Ensure that e-science initiatives are adequately funded. E-science has transformative potential, and we must accelerate the pace of discovery and investment to ensure that America leads the emerging field. E-science is research that links Internet-based tools, global collaboration, supercomputers, high-speed networks, and software for simulation and visualization. The potential of e-science is great. For example, researchers could one day model climate change by constructing scale simulations of the Earth’s systems. The NSF commits approximately 3% of its budget, or $200 million annually, to the support of e-science through its Office of Cyberinfrastructure.

 

Boost support for multidisciplinary research in areas such as the intersection of bio, info, and nanotechnologies. This is an area of potentially unique competitive advantage for the United States. Few countries have the depth and breadth of our excellence across different scientific and technological fields.

 

Increase the NIH budget by 50% over 5 years and aim to double it over 10 years. Since 2003, the National Institute of Health (NIH) budget has been largely flat, and President Bush proposes reducing it by 1.1% in 2008. Declines in NIH expenditures could significantly affect the quantity and quality of university research, dissuade young people from pursuing careers in science, and impede biomedical advances. NIH-funded research has produced break-through treatments for heart disease, cancer, and AIDS. With funding lagging, there are fewer grants for researchers; there is increased uncertainty about whether funding will be sufficient to complete projects; there is less support for truly creative research; some labs are understaffed; and many construction projects have been scaled back or suspended. The multi-year commitment provides predictability, and the increased funding will help ensure that the next generation of scientists will be well trained.

Increase investment in the non-health applications of biotechnology in order to fuel 21st century industry. The NIH dominates federal investments in biology and the life sciences, and there are only a few programs exploring non-health applications of biotech. And although biotechnology is a $50 billion industry, it is still in its infancy-and that is particularly true where the non-health applications are concerned. An example of non-health biotech is the creation of bacteria that can remove toxins from the environment, such as heavy metals or radioactive contaminants. Insights from biotechnology can accelerate growth in a large number of other fields-not unlike the way 20th century developments in the chemicals industry drove growth in oil and gas refining, pulp and paper, building materials, and pharmaceuticals. The NIH will have to work with other agencies to explore these non-health applications.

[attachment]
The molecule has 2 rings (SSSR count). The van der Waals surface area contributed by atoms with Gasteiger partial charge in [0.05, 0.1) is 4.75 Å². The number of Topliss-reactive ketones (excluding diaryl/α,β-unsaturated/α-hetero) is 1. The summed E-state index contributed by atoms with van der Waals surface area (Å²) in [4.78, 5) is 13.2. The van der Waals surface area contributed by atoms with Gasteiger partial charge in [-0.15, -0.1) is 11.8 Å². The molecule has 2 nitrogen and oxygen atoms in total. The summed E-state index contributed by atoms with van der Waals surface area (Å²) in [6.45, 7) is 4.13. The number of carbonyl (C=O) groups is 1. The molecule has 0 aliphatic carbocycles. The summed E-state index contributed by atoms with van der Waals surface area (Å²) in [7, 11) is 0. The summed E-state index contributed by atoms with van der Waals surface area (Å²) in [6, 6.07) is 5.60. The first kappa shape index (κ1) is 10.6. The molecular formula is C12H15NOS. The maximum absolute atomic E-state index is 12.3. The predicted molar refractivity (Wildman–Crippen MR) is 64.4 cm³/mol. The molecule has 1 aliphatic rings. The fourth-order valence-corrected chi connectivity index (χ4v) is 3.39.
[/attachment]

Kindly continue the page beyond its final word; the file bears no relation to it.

Direct the federal agencies to award prizes in order to accomplish specific innovation goals. The federal agencies should regularly use prizes to encourage innovation when there is a clearly defined goal and when there are multiple technological paths for achieving that goal. Prizes can attract non-traditional participants and stimulate the development of useful but under-funded technology. Hillary Clinton proposes to make prizes a part of the budgets at the research agencies.

 

Triple the number of NSF fellowships and increase the size of each award by 33 percent. At present, the NSF offers approximately 1,000 fellowships per year, similar to 1960s levels, although the number of college students graduating with science and engineering degrees has grown three fold. The NSF fellowship is the key financial resource for science and engineering graduate students. Hillary Clinton proposes increasing the number of fellowships to 3,000 per year. She also proposes increasing the size of each award from $30,000 to $40,000 per year (simultaneously, she proposes to increase the NSF award to each recipient’s school from $10,500 per recipient to $14,000 per recipient to help cover educational costs). It is estimated that this would increase the annual cost of the program from $122 million to $500 million. [Richard Freeman, the Hamilton Project, "Investment in the Best and Brightest," December 2006]